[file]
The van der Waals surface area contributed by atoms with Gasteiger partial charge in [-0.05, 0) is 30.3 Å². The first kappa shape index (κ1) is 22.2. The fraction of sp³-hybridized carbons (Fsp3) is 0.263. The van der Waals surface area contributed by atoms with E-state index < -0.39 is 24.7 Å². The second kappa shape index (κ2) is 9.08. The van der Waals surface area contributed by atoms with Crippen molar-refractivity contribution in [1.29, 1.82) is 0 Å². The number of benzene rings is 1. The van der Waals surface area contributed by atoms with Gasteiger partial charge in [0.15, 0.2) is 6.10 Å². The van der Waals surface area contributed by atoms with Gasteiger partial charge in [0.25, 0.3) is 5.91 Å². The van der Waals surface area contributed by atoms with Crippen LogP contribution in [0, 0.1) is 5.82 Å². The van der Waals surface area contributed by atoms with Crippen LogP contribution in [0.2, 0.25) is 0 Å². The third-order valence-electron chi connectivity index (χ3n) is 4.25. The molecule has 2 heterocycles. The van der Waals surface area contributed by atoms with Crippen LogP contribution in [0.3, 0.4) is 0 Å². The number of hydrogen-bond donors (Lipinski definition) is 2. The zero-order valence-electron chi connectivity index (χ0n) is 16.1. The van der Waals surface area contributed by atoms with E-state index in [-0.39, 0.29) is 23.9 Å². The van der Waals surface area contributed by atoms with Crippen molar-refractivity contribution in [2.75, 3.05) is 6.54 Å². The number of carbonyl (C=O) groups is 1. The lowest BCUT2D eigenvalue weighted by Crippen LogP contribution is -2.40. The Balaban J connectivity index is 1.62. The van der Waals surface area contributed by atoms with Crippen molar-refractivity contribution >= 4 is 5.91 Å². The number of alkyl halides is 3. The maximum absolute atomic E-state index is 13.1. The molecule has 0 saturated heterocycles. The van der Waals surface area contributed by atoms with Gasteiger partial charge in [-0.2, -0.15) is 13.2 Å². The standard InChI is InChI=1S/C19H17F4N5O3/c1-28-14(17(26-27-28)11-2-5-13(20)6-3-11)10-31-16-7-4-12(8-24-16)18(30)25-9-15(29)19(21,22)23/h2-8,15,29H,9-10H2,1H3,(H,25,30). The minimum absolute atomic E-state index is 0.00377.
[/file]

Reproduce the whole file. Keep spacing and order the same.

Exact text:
The van der Waals surface area contributed by atoms with Gasteiger partial charge in [-0.05, 0) is 30.3 Å². The first kappa shape index (κ1) is 22.2. The fraction of sp³-hybridized carbons (Fsp3) is 0.263. The van der Waals surface area contributed by atoms with E-state index < -0.39 is 24.7 Å². The second kappa shape index (κ2) is 9.08. The van der Waals surface area contributed by atoms with Crippen molar-refractivity contribution in [1.29, 1.82) is 0 Å². The number of benzene rings is 1. The van der Waals surface area contributed by atoms with Gasteiger partial charge in [0.15, 0.2) is 6.10 Å². The van der Waals surface area contributed by atoms with Gasteiger partial charge in [0.25, 0.3) is 5.91 Å². The van der Waals surface area contributed by atoms with Crippen LogP contribution in [0, 0.1) is 5.82 Å². The van der Waals surface area contributed by atoms with Crippen LogP contribution in [0.2, 0.25) is 0 Å². The third-order valence-electron chi connectivity index (χ3n) is 4.25. The molecule has 2 heterocycles. The van der Waals surface area contributed by atoms with Crippen LogP contribution in [0.3, 0.4) is 0 Å². The number of hydrogen-bond donors (Lipinski definition) is 2. The zero-order valence-electron chi connectivity index (χ0n) is 16.1. The van der Waals surface area contributed by atoms with E-state index in [-0.39, 0.29) is 23.9 Å². The van der Waals surface area contributed by atoms with Crippen molar-refractivity contribution in [2.75, 3.05) is 6.54 Å². The number of carbonyl (C=O) groups is 1. The lowest BCUT2D eigenvalue weighted by Crippen LogP contribution is -2.40. The Balaban J connectivity index is 1.62. The van der Waals surface area contributed by atoms with Crippen molar-refractivity contribution >= 4 is 5.91 Å². The number of alkyl halides is 3. The maximum absolute atomic E-state index is 13.1. The molecule has 0 saturated heterocycles. The van der Waals surface area contributed by atoms with Gasteiger partial charge in [-0.2, -0.15) is 13.2 Å². The standard InChI is InChI=1S/C19H17F4N5O3/c1-28-14(17(26-27-28)11-2-5-13(20)6-3-11)10-31-16-7-4-12(8-24-16)18(30)25-9-15(29)19(21,22)23/h2-8,15,29H,9-10H2,1H3,(H,25,30). The minimum absolute atomic E-state index is 0.00377.